- The Woman in White by Wilkie Collins has not one but two Ophelias, Anne Catherick, the titular woman in white, and her near-doppelganger, (and secret half-sister) Laura Fairlie. Both are sane (although seemingly at least a bit odd in Anne's case) when confined, in turn, to an insane asylum by the villain in a Batman Gambit involving substituting one for the other, but both are driven mad by their incarceration there.
- Catherine of Wuthering Heights has attacks of this towards the end.
- Jeanne from Charles Baxter's Shadow Play could have had a touch of this in her young years: she was apparently rather pretty, but lived in her own universe. When she got older, she turned into a Cloudcuckoolander.
- In The Lady of the Lake by Sir Walter Scott, a bride carried off and raped on her wedding day wanders the highlands decked with flowers and singing.
- While still a child, Jane Austen parodied the hell out of this in her spoof romance Love and Freindship (sic). When the husbands of the two heroines suddenly die in front of them, they each exhibit the standard Gothic romance reactions—one swoons, while the other has a fit of madness. This proves the healthier choice, as lying unconscious for two hours on the wet grass gives the other girl a cold that ultimately kills her, and she dies exhorting her friend "Beware of swoons, dear Laura. . . . A frenzy fit is not one quarter so pernicious; it is an exercise to the Body and if not too violent, is I dare say conducive to Health in its consequences--Run mad as often as you chuse; but do not faint."
- Fuchsia Groan in Gormenghast.
- Subverted with Elfine in Cold Comfort Farm by Stella Gibbons—Elfine runs around in a green cloak "like a Pharisee of the woods" (i.e., a faerie), making cryptic remarks, until the main character, Flora, gives her a makeover and sets her up with a cute guy. Then she's normal.
- In the YA novel Black Jack by Leon Garfield, the hero finds himself falling in love with Belle, a fragile young girl who's first encountered in a wood, having a vision of "A white tower with a shining top." She's been swinging between gentle strangeness and violent hysteria since an illness in childhood. Much of the drama turns on whether her madness is the result of an illness exacerbated by neglect and isolation (in which case it's assumed to be curable) or hereditary (in which case it's not).
- Margaret Atwood has an interest in the trope and deconstructs it in The Blind Assassin. The narrator's sister, Laura, is a beautiful, intensely spiritual young woman given to loopy statements, odd activities like painting "the colour of people's souls" onto old photographs and falling/jumping into rivers. She seems incapable of fending for herself and is revealed on the first page to have driven a car off a bridge, killing herself, at the age of twenty-five. However it later appears that it's only in the arid context of pre-war upper class society that she can't function, and there are people who have a vested interest in discrediting her insights as mere insane babble.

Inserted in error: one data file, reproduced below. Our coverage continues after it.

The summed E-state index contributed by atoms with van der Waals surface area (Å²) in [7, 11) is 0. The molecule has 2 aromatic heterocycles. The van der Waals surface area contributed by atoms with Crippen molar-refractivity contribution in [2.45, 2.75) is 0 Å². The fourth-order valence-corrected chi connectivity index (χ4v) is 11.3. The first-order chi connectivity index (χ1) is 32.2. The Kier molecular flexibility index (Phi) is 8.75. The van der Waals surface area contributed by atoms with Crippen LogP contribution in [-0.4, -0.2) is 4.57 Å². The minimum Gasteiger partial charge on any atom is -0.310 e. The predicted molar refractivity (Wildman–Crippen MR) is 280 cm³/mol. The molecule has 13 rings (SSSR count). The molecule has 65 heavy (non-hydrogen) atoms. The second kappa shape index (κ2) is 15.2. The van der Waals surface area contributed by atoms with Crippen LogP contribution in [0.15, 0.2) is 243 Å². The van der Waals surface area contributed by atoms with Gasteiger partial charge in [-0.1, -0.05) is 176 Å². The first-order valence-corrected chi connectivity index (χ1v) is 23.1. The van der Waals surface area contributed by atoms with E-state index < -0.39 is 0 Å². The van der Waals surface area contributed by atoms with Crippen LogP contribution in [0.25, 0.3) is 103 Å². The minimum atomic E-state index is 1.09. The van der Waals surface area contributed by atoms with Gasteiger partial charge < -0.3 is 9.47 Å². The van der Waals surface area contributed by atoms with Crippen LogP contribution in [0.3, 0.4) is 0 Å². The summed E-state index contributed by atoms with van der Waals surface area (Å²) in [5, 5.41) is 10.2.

- Charis in The Robber Bride has also exhibited symptoms of this, the more so during her university days. Arguments can be constructed on both sides of the crazy/not crazy spectrum.
- The Warlord Chronicles takes a moment out of deconstructing the King Arthur mythos and pulling it into The Dung Ages to deconstruct this trope in the person of Olwen the Silver, an insane Cloudcuckoolander first used by Merlin, (her etheral beauty, a little paint and special effects convinced people that she was a spirit and Merlin was summoning the old gods back to Britain) and later by Merlin's Knight Templar former pupil Nimue.
- In Mary Jo Putney's The Wild Child', the titular heroine appears to be mutely insane or at least mentally handicapped, but in the pretty, well-groomed way. However it turns out she's just really stubborn and unsocial.
- In Harry Potter Ariana Dumbledore, minus the Talkative Loon part.
- Luna Lovegood has shades of this.
- Jonathan Strange & Mr Norrell: Lady Pole looks like an Ophelia to the casual observer. In fact, she's under an enchantment that forces her to spend every night dancing to exhaustion in Faerie and causes her to speak nonsense whenever she tries to tell anyone about it.
- Adding to it, once one of her friends is taken away to Faerie to join the dances she attempts revenge on the man responsible with a pistol, though she fails.